Wednesday, October 27, 2010

"Recess Chat" and Accountability for Bullies

Upper Valley News, October 26 
by Katie Beth Ryan, Staff Writer

Condensed by Barry Mattison- Teachers at Willow School, a private school in Wilder, NH founder by former Marion Cross school teachers Terri Ashley and Riley O'Connor have come up with an exciting new program that holds K-3rd grade children accountable for their actions on the playground. An idea that might play out in the future for higher grades.

Recess is normally a time when students receive almost no oversight or attention from teachers as they interact on the play field. It's during these times that problems can occur, such as bullying, exclusion from group activities, and emotional trauma, leading to problems for the teachers controlling the students when they return to class. Teachers trying to focus theses students who have been bullied or hurt by others have a hard time adjusting to the subjects at hand, thus resulting in being left behind, possible emotional scars, further torment while in class, and conflicts with the teacher from all children.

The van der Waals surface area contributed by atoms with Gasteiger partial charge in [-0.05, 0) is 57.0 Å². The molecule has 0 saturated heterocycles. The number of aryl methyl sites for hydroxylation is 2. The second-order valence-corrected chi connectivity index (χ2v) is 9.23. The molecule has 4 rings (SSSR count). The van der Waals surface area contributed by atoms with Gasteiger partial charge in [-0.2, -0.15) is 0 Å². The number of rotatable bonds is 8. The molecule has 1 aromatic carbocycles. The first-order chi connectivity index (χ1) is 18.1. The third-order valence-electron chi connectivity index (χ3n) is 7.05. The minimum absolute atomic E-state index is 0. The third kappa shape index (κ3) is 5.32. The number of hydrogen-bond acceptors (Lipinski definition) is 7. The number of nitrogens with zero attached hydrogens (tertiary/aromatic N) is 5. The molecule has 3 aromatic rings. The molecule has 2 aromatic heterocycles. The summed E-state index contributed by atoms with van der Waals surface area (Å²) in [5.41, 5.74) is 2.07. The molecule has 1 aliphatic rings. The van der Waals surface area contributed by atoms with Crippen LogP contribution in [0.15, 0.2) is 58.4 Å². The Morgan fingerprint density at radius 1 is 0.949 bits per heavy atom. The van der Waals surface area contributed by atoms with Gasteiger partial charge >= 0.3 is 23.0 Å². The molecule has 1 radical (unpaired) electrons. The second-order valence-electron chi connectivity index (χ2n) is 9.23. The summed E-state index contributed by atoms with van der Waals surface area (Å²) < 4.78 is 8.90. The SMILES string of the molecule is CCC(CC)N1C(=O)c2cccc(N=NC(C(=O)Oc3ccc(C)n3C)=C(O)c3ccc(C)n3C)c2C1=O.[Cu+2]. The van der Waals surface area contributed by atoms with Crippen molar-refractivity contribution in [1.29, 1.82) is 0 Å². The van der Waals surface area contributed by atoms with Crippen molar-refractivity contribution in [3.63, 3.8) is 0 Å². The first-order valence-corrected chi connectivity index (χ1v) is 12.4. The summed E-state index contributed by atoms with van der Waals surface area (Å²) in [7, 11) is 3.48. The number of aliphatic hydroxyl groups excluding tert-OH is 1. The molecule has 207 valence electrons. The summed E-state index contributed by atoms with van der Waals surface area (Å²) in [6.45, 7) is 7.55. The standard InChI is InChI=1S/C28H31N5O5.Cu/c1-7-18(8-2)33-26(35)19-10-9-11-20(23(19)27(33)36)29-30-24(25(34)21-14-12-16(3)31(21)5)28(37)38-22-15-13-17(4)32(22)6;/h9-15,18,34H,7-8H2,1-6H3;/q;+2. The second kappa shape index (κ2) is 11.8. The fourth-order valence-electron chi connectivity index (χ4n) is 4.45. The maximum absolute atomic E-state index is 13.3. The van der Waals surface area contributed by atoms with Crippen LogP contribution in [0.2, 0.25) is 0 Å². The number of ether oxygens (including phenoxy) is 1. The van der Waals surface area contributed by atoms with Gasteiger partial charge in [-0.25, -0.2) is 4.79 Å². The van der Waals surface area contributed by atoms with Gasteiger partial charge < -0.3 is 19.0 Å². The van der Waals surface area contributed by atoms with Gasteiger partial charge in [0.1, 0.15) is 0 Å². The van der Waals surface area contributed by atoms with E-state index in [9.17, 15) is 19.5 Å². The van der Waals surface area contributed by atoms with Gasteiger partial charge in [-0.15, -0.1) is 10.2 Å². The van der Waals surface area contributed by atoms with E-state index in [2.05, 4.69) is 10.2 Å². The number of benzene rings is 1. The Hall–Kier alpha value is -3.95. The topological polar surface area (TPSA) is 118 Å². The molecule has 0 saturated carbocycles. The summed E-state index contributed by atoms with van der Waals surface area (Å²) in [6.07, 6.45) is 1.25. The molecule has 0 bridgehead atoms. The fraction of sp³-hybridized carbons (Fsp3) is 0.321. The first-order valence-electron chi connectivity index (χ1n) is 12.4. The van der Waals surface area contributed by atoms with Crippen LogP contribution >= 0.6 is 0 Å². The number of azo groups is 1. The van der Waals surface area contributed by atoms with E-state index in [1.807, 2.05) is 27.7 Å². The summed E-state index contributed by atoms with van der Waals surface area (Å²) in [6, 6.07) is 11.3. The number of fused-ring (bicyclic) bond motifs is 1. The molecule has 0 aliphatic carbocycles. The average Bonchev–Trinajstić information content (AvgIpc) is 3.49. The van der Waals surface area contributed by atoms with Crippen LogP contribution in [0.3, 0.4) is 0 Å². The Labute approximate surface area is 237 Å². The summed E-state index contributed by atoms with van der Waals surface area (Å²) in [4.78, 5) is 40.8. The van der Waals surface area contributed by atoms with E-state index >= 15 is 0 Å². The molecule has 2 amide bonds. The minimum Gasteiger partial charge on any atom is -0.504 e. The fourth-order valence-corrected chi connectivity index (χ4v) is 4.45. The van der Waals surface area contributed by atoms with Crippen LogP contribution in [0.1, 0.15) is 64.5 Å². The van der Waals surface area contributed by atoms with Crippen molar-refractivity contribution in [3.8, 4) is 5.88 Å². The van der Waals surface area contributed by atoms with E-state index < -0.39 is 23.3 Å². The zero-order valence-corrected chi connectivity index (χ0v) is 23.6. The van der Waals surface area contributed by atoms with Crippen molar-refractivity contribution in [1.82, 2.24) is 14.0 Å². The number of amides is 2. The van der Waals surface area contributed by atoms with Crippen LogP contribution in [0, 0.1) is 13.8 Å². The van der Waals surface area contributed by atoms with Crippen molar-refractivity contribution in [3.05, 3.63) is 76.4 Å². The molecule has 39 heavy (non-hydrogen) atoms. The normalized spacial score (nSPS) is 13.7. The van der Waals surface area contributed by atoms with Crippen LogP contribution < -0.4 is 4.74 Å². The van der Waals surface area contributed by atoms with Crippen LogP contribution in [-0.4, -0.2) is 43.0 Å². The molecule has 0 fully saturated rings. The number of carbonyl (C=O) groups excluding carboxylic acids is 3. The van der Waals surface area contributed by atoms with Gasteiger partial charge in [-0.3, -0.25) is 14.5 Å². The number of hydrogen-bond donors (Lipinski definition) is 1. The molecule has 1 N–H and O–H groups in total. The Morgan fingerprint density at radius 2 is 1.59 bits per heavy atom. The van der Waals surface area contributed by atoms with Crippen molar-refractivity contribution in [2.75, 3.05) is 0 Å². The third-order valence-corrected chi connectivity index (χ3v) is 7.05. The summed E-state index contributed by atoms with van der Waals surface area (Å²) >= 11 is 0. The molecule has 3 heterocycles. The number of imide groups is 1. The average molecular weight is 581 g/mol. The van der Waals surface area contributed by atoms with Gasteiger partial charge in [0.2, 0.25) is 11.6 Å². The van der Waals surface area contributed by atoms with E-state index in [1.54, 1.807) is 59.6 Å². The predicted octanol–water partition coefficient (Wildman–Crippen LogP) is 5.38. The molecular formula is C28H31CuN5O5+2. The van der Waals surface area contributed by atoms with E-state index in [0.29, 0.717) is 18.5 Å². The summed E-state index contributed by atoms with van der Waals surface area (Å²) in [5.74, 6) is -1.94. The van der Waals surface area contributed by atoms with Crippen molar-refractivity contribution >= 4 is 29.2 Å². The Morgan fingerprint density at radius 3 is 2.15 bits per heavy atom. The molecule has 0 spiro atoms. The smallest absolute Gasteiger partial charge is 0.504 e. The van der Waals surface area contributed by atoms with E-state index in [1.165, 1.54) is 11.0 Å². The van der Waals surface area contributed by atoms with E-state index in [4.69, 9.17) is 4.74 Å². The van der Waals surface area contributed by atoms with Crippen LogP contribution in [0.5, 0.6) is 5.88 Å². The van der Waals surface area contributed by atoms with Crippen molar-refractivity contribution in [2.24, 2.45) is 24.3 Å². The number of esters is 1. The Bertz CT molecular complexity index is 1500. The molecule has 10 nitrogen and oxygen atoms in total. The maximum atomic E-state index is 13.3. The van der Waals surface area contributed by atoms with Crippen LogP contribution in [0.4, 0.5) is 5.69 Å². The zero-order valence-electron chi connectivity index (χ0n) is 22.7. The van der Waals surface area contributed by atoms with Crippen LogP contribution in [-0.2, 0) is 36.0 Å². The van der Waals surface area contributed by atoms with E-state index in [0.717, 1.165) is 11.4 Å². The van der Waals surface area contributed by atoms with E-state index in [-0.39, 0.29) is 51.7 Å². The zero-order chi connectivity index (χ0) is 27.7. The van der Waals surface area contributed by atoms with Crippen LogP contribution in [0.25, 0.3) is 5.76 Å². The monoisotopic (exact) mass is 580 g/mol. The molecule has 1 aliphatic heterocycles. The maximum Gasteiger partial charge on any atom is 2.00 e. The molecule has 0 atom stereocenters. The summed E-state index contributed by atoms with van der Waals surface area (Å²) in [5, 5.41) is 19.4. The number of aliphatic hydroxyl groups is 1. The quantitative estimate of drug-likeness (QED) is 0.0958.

Now a daily part of the school program, "Recess Chat" is held immediately after recess, a half-hour period when the teachers and students discuss what happened during recess. It is an opportunity for teachers to find out if any student was picked on or emotionally hurt and holds those who cause that hurt accountable for their actions. The end result is that teachers and administrators are finding that students are now thinking about their actions and words before recess knowing that they will be discussed and exposed right after they happen in front of all the other students and staff. This accountability also has a big impact on the students as they are quicker to focus on the new studies instead of rehash what happened on the playground.

Key to a teachers lesson plan is inclusion of all the students, which can fall apart if children have had a bad experience on the playground.

This plan might be an excellent start to initiate in all schools to teach youngsters about accountability and the effects of bullying. By making them think about what might happen before they are given the freedom to express themselves openly as young people, they may grow up as adults, carrying over that same value of accountability for their actions. The ability of being able to walk in someone's else's shoes these days is a rare thing.

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